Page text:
DP WORLD Australia CEO Paul Scurrah has told Ports Australia Biennial Conference delegates the stevedores’ infrastructure access charges are a necessity to keep the entire supply chain competitive.

Mr Scurrah told the audience in Darwin that the stevedoring sector had seen tremendous change in the past decade, including the introduction of a third major player in the east coast container terminals and major consolidation of shipping lines.

Also, the increasing size of ships calling at Australia and the increasing demand had necessitated heavy investments in infrastructure.

“If you have a cursory look at the published earnings, and we don’t publish ours, but others do, that would show the stevedores are now making less money now than when we introduced infrastructure access charges,” Mr Scurrah said.

“This is our shrinking tariffs and increased depreciation and amortisation burdens that we’re invested in pulls down our returns. In other words, the investment we have made despite the fear-mongering of certain parts of the industry is still nowhere near fully recovered, and notwithstanding the productivity increases are still a long way from that,” he said.

“All that investment … in automation and the capability of handling larger vessels, this also produces better landside throughput, it could come to a halt unless we changed our financial structures so that the cost recovery is more equitable and better aligned with the usage of and the access to the stevedoring facilities.”


Mr Scurrah noted he was confident the the next ACCC report would confirm the stevedores’ less-than-adequate returns and disprove the “fear-mongering” that the stevedores were somehow going to be producing super-profits as a result of these access charges.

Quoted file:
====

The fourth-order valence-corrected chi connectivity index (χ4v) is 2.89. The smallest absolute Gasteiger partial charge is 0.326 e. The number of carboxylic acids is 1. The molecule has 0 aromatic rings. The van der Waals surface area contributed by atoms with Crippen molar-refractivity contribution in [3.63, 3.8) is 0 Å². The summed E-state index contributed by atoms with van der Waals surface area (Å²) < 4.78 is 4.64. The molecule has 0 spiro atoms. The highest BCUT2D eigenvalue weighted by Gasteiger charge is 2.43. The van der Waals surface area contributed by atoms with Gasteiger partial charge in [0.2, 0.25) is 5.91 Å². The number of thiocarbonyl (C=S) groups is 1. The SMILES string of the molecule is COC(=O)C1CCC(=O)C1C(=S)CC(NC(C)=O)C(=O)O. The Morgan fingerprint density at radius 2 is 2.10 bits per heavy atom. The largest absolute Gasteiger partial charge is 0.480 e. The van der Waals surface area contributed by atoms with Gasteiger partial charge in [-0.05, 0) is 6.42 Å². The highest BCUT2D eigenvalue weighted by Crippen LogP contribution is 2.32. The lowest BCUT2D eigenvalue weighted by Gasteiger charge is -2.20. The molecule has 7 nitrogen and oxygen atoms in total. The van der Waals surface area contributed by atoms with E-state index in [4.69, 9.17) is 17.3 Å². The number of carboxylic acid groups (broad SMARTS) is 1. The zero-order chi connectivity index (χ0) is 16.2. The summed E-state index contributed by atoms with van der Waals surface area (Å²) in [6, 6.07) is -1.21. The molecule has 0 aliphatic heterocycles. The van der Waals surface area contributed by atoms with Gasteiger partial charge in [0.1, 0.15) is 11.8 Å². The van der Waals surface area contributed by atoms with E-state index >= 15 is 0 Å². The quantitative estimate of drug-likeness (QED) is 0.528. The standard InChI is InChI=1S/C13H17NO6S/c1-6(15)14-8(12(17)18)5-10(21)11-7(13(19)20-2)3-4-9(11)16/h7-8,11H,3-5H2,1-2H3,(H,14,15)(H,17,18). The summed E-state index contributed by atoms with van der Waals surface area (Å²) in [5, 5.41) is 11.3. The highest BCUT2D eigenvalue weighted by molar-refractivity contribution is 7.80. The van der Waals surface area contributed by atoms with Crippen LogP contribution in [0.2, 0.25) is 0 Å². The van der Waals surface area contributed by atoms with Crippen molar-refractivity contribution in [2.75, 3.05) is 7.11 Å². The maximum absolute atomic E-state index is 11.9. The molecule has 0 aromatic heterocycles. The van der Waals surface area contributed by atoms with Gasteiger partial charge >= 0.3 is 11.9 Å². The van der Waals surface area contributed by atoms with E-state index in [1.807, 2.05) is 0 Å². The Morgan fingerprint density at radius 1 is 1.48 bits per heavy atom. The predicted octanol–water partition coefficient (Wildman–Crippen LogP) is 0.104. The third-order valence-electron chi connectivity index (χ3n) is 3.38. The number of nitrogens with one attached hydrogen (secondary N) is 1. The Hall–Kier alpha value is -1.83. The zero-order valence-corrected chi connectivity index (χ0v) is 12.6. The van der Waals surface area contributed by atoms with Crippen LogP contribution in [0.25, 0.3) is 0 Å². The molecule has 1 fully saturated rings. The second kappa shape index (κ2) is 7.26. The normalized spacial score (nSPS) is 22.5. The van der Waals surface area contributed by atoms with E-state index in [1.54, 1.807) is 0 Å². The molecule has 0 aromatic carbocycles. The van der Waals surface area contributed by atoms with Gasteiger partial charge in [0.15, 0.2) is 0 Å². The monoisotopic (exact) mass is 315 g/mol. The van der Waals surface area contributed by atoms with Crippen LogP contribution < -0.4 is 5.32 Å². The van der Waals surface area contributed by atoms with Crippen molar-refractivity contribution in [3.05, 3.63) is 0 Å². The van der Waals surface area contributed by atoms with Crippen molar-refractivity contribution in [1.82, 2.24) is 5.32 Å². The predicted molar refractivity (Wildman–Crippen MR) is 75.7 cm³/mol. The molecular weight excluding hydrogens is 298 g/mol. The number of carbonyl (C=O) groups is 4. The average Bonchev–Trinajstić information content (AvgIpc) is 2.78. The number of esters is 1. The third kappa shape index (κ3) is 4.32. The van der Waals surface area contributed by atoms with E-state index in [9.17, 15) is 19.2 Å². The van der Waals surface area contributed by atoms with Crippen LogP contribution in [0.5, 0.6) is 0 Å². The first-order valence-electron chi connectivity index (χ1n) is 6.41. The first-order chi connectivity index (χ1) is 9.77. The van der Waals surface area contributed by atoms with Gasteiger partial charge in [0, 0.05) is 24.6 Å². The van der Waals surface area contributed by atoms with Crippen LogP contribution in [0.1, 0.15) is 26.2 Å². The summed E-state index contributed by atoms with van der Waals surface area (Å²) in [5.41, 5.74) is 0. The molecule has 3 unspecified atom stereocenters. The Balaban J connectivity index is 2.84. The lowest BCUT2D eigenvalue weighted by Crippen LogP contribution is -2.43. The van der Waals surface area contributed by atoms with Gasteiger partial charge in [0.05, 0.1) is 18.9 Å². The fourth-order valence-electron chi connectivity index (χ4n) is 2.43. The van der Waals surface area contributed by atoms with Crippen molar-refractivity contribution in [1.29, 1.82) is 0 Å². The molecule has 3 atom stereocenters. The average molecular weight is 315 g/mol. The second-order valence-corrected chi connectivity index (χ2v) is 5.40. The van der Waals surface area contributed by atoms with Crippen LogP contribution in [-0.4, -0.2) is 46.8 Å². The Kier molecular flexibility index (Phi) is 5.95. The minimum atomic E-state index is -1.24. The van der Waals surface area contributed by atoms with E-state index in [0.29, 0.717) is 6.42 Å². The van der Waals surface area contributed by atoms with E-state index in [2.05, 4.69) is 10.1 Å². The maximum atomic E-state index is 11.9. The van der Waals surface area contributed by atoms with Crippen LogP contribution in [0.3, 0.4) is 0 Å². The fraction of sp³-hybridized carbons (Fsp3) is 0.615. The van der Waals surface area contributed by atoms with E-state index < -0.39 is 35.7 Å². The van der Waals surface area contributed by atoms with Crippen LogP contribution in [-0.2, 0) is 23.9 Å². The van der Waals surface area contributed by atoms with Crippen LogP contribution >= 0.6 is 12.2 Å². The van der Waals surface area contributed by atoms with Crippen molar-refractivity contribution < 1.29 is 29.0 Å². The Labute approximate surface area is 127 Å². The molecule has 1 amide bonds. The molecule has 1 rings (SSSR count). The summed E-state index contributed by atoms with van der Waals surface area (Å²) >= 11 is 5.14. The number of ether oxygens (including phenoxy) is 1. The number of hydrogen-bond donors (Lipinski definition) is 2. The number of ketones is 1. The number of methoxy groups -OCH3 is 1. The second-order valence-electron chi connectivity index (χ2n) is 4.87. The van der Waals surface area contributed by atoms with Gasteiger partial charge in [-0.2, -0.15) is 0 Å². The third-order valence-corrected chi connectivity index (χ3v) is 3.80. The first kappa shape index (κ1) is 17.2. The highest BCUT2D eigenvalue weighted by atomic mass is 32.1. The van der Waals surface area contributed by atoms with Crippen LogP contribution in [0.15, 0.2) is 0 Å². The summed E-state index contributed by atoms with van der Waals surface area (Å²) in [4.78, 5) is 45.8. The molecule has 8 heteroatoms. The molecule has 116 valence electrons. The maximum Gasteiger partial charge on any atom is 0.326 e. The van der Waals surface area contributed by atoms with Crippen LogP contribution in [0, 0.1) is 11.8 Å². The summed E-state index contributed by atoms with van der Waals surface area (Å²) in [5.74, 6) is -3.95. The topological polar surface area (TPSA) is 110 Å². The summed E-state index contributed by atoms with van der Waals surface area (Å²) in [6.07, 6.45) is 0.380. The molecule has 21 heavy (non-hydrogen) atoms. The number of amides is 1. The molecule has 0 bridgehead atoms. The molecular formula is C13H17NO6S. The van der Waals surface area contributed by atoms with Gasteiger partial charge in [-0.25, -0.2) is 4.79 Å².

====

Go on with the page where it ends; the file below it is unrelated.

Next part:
In an interview on the sidelines of the conference, Mr Scurrah told Daily Cargo News everyone in the supply chain needed to raise enough revenue to remain profitable and viable.

“We’re not unlike any other business, where if that’s not occurring through what used to be the norm, then you’ve got to find other ways to do it,” he said.

“And it’s in no-one’s best interest for stevedores to be struggling financially, and being put in a position not to be able to facilitate the healthy growth and demand that’s out there, in order to feed the supply chain. The very people that are complaining about the charges are the very same operators who are enjoying the 8% plus growth rates we’ve seen in the past 12 months.”

DCN also asked Mr Scurrah about whether DP World Australia would operate a container terminal at the Port of Newcastle should one be built.

“But for the port commitment deed, Newcastle would be an attractive option,” he said. “It’s hard to see it working with that handbrake.”

Mr Scurrah also dispelled rumours that he was planning to leave DP World Australia at the end of his five-year contract.

“Any speculation as to whether I stay or go at the end of my contract is purely that: speculation,” he said.